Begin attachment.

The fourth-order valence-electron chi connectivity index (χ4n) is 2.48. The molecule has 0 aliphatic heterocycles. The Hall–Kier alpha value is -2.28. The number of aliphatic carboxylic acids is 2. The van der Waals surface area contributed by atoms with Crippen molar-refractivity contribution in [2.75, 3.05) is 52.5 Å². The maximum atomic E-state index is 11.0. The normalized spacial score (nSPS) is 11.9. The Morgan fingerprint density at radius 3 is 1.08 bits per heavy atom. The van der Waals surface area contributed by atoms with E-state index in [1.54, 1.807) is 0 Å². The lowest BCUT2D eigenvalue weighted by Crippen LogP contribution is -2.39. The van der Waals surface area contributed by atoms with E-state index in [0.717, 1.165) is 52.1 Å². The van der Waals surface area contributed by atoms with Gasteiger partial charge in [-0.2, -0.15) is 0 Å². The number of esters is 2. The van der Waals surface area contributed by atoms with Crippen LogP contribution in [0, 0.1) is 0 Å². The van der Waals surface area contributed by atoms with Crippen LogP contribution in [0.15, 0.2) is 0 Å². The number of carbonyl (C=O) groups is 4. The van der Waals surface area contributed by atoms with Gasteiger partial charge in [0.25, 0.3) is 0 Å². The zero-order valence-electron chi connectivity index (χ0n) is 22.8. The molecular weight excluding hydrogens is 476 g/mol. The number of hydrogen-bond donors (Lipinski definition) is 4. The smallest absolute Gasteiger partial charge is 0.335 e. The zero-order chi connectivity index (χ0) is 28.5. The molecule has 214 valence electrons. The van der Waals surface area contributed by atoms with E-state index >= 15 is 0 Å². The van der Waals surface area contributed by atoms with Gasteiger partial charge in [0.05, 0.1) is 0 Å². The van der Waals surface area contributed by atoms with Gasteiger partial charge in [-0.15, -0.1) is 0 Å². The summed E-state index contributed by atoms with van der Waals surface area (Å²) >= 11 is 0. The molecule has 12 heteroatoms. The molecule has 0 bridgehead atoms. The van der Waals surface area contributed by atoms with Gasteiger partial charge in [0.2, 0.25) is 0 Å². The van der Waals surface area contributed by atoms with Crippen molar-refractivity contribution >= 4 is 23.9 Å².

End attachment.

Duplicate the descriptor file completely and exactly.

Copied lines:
The fourth-order valence-electron chi connectivity index (χ4n) is 2.48. The molecule has 0 aliphatic heterocycles. The Hall–Kier alpha value is -2.28. The number of aliphatic carboxylic acids is 2. The van der Waals surface area contributed by atoms with Crippen molar-refractivity contribution in [2.75, 3.05) is 52.5 Å². The maximum atomic E-state index is 11.0. The normalized spacial score (nSPS) is 11.9. The Morgan fingerprint density at radius 3 is 1.08 bits per heavy atom. The van der Waals surface area contributed by atoms with E-state index in [1.54, 1.807) is 0 Å². The lowest BCUT2D eigenvalue weighted by Crippen LogP contribution is -2.39. The van der Waals surface area contributed by atoms with E-state index in [0.717, 1.165) is 52.1 Å². The van der Waals surface area contributed by atoms with Gasteiger partial charge in [-0.2, -0.15) is 0 Å². The number of esters is 2. The van der Waals surface area contributed by atoms with Crippen LogP contribution in [0, 0.1) is 0 Å². The van der Waals surface area contributed by atoms with Crippen LogP contribution in [0.15, 0.2) is 0 Å². The number of carbonyl (C=O) groups is 4. The van der Waals surface area contributed by atoms with Gasteiger partial charge in [0.25, 0.3) is 0 Å². The zero-order valence-electron chi connectivity index (χ0n) is 22.8. The molecular weight excluding hydrogens is 476 g/mol. The number of hydrogen-bond donors (Lipinski definition) is 4. The smallest absolute Gasteiger partial charge is 0.335 e. The zero-order chi connectivity index (χ0) is 28.5. The molecule has 214 valence electrons. The van der Waals surface area contributed by atoms with E-state index >= 15 is 0 Å². The van der Waals surface area contributed by atoms with Gasteiger partial charge in [0.05, 0.1) is 0 Å². The van der Waals surface area contributed by atoms with Gasteiger partial charge in [-0.15, -0.1) is 0 Å². The summed E-state index contributed by atoms with van der Waals surface area (Å²) >= 11 is 0. The molecule has 12 heteroatoms. The molecule has 0 bridgehead atoms. The van der Waals surface area contributed by atoms with Gasteiger partial charge in [0.2, 0.25) is 0 Å². The van der Waals surface area contributed by atoms with Crippen molar-refractivity contribution >= 4 is 23.9 Å².